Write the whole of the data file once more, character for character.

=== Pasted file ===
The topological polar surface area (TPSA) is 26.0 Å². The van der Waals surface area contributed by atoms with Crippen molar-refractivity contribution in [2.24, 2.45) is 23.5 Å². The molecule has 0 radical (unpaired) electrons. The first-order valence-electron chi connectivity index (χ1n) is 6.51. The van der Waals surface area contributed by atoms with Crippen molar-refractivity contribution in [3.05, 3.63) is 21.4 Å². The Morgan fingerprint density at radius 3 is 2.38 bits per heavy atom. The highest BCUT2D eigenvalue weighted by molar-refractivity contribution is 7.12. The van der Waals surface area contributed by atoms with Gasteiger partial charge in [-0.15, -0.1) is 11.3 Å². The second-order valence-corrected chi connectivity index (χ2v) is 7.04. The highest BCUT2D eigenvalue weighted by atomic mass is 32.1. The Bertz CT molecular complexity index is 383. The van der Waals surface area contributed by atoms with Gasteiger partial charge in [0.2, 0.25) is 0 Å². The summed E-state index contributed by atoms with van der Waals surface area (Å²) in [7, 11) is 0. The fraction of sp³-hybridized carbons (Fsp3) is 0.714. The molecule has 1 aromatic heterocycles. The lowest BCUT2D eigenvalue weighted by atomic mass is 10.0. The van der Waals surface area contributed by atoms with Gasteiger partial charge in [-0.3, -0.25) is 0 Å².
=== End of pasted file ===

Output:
The topological polar surface area (TPSA) is 26.0 Å². The van der Waals surface area contributed by atoms with Crippen molar-refractivity contribution in [2.24, 2.45) is 23.5 Å². The molecule has 0 radical (unpaired) electrons. The first-order valence-electron chi connectivity index (χ1n) is 6.51. The van der Waals surface area contributed by atoms with Crippen molar-refractivity contribution in [3.05, 3.63) is 21.4 Å². The Morgan fingerprint density at radius 3 is 2.38 bits per heavy atom. The highest BCUT2D eigenvalue weighted by molar-refractivity contribution is 7.12. The van der Waals surface area contributed by atoms with Gasteiger partial charge in [-0.15, -0.1) is 11.3 Å². The second-order valence-corrected chi connectivity index (χ2v) is 7.04. The highest BCUT2D eigenvalue weighted by atomic mass is 32.1. The Bertz CT molecular complexity index is 383. The van der Waals surface area contributed by atoms with Gasteiger partial charge in [0.2, 0.25) is 0 Å². The summed E-state index contributed by atoms with van der Waals surface area (Å²) in [7, 11) is 0. The fraction of sp³-hybridized carbons (Fsp3) is 0.714. The molecule has 1 aromatic heterocycles. The lowest BCUT2D eigenvalue weighted by atomic mass is 10.0. The van der Waals surface area contributed by atoms with Gasteiger partial charge in [-0.3, -0.25) is 0 Å².